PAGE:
In the cesarean section study, direct tests on both explicit and implicit memory performance were performed, and a fully significant explicit memory effect was obtained because, in this study, most words were processed at a light level of anesthesia. Applying the direct comparison of inclusion and exclusion performance (in a binomial test) of the cesarean section study to the performances at categorized BIS levels in the trauma study, however, may solve the apparent discrepancy between the conclusions of the two studies. Inclusion performance at categorized BIS levels was reported by Lubke et al.  1in their table 2. Exclusion performance at categorized BIS levels in the trauma study 1was calculated for the purpose of this letter (table 1). Binomial tests revealed that, only at the highest BIS levels, inclusion and exclusion differed significantly (BIS 80.1–97: z = 1.75, P < 0.05; BIS 70.1–80: z = 3.01, P < 0.002), indicating some level of control over memory performance (i.e. , a form of explicit memory 4). At the same BIS level as in the cesarean section study, explicit memory performance thus also has been obtained in the trauma study. The indirect reasoning in the trauma article that there was no explicit performance and that, consequently, any dependence of memory on BIS should be accounted for in terms of implicit memory therefore seems to be contradicted by the finding of significant explicit memory only at higher BIS levels.

Table 1. Number of Target Hits (%) Observed in the Stem Completion Task with Exclusion Instructions, Number (%) of Target Words Presented during Surgery, and Probability of Explicit and Implicit Memory Performance from the Trauma Study, 1Calculated According to Jacoby, 4All at Categorized BIS Levels

Base rate completion performance was 0.32 in the inclusion condition and 0.33 in the exclusion condition. Without previous presentation, base level explicit and implicit performances should be 0.0 and 0.33, respectively.

BIS = Bispectral Index.

Table 1. Number of Target Hits (%) Observed in the Stem Completion Task with Exclusion Instructions, Number (%) of Target Words Presented during Surgery, and Probability of Explicit and Implicit Memory Performance from the Trauma Study, 1Calculated According to Jacoby, 4All at Categorized BIS Levels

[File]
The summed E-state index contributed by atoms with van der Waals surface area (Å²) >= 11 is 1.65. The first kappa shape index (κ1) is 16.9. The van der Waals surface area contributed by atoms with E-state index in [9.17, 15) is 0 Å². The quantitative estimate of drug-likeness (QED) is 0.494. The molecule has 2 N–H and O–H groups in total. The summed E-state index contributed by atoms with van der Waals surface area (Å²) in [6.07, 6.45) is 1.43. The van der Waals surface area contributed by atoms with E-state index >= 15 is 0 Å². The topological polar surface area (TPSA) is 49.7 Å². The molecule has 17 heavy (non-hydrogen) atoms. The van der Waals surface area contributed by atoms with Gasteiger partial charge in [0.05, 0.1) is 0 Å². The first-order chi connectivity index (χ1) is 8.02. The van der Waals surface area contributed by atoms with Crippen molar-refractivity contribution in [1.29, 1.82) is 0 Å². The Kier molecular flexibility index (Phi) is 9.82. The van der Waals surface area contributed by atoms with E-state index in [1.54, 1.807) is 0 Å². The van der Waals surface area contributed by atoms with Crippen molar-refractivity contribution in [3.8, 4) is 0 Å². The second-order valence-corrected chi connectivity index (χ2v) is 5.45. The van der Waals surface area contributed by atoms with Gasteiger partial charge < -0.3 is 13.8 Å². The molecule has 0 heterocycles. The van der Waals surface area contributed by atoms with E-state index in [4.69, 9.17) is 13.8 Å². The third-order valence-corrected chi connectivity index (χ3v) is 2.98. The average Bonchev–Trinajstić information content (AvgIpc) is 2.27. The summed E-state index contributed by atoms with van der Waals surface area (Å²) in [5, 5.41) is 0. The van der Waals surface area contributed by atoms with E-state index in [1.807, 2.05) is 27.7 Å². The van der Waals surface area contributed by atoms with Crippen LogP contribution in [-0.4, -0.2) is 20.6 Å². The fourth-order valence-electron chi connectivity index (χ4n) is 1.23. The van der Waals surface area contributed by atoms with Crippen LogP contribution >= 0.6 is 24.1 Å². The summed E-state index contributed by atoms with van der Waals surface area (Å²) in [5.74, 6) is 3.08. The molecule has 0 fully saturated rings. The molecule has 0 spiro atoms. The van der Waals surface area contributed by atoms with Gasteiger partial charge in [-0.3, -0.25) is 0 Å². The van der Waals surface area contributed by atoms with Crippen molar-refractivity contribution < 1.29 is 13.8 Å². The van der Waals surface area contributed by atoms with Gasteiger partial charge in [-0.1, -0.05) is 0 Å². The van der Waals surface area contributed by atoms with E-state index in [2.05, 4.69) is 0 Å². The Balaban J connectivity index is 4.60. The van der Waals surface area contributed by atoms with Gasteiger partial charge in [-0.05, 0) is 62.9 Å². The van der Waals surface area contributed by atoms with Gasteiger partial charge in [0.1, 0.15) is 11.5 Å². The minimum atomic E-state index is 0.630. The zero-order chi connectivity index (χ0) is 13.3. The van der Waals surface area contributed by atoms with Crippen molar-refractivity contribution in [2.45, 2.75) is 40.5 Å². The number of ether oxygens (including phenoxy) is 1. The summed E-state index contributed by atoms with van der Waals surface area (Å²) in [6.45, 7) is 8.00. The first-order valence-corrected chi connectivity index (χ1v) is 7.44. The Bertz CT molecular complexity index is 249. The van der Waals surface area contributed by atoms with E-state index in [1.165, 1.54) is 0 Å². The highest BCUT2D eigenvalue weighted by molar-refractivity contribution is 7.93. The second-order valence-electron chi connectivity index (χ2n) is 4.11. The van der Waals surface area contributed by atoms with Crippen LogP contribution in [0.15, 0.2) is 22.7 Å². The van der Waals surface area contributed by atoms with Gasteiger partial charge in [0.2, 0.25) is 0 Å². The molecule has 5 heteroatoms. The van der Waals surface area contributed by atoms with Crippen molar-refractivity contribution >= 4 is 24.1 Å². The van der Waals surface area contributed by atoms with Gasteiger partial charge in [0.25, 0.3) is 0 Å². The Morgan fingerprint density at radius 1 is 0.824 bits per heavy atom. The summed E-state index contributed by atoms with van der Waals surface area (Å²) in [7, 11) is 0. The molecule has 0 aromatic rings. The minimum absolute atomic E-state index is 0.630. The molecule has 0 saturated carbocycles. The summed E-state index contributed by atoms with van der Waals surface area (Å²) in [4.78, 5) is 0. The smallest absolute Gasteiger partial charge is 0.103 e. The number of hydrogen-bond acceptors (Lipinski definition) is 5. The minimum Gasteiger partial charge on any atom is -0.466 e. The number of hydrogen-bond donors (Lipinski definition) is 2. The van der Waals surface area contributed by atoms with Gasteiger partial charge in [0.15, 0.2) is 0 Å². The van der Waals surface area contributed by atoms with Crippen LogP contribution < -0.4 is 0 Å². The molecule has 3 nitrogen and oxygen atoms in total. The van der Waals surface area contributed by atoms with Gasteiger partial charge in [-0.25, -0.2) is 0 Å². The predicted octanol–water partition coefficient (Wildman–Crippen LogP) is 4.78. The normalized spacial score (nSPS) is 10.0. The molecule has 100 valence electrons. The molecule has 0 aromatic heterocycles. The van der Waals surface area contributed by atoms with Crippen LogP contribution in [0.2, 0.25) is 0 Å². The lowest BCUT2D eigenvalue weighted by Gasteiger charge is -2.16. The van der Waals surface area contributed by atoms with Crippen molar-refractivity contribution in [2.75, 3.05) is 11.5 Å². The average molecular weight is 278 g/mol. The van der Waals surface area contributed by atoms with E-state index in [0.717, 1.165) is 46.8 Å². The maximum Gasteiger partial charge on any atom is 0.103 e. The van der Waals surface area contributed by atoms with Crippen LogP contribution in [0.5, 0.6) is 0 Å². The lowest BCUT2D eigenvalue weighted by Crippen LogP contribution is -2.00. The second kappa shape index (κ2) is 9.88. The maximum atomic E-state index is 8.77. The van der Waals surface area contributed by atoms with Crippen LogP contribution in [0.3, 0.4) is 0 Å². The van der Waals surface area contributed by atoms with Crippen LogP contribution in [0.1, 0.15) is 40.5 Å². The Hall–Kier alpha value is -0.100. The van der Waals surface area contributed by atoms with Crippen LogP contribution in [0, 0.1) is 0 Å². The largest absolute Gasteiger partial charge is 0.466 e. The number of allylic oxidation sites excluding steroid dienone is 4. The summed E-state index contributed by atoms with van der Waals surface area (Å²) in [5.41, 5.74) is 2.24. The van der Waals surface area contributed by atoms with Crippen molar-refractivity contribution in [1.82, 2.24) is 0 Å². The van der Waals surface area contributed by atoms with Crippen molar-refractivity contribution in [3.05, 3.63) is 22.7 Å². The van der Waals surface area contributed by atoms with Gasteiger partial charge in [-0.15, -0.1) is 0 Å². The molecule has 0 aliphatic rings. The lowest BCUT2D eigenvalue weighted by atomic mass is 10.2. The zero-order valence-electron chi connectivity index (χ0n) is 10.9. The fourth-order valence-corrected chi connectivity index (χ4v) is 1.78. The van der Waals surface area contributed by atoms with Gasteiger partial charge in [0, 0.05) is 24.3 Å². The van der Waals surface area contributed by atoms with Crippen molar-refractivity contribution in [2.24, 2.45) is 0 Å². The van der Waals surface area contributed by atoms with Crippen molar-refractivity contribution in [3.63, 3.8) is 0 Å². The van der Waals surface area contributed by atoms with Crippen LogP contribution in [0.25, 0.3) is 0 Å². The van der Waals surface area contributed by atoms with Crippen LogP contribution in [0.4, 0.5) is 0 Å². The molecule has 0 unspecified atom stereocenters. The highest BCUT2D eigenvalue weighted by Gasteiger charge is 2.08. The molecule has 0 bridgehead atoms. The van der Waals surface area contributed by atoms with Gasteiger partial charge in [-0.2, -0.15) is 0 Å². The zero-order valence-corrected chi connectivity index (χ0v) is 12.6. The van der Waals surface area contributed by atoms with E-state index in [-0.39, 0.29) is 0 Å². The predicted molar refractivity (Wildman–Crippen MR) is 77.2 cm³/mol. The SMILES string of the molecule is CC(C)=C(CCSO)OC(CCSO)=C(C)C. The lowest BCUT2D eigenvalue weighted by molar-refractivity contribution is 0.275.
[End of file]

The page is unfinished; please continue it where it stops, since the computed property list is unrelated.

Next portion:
Table 1. Number of Target Hits (%) Observed in the Stem Completion Task with Exclusion Instructions, Number (%) of Target Words Presented during Surgery, and Probability of Explicit and Implicit Memory Performance from the Trauma Study, 1Calculated According to Jacoby, 4All at Categorized BIS Levels

The conclusion drawn from these studies has practical relevance if anesthesiologists want to set BIS during surgery at the highest level for which no memory of intraoperative events is probable. According to the reasoning of Lubke et al. , 1even the highest BIS level in the study would suffice to prevent explicit memory. The present reinterpretation of the data suggests that the chance of finding explicit memory may be reduced sufficiently only below a BIS level of 70. The form of explicit memory obtained in the two studies 1,2probably should not be equated with free recall of intraoperative events, 2but the successful exclusion at testing implies that patients can make some type of conscious reference to the presentation of the words during anesthesia, when explicit memory is cued by word stems. Theoretically, implicit memory also may be harmful by affecting postoperative well-being and recovery without the patient being aware of its source. It is plausible that implicit memory may be disrupted at high levels of distraction 5or at deep levels of hypnosis, but the present data do not provide a clear indication of the BIS level at which implicit memory disappears. Seeking the lowest BIS level also to avoid implicit memories may bring hazards to the patient. Although it is still unclear 6whether the Process Dissociation Procedure 4is able to provide pure and independent estimates of explicit and implicit contributions to memory, the two studies 1,2at least seem to support a dissociation between the Process Dissociation Procedure estimates of explicit and implicit memory.

The author thanks Gitta Lubke, M.A., Free University Amsterdam, Amsterdam, The Netherlands, Phil Merikle, Ph.D., University of Waterloo, Canada, and Jeroen Raaijmakers, Ph.D., University of Amsterdam, Amsterdam, The Netherlands, for helpful discussions and for their assistance in performing the additional data analysis.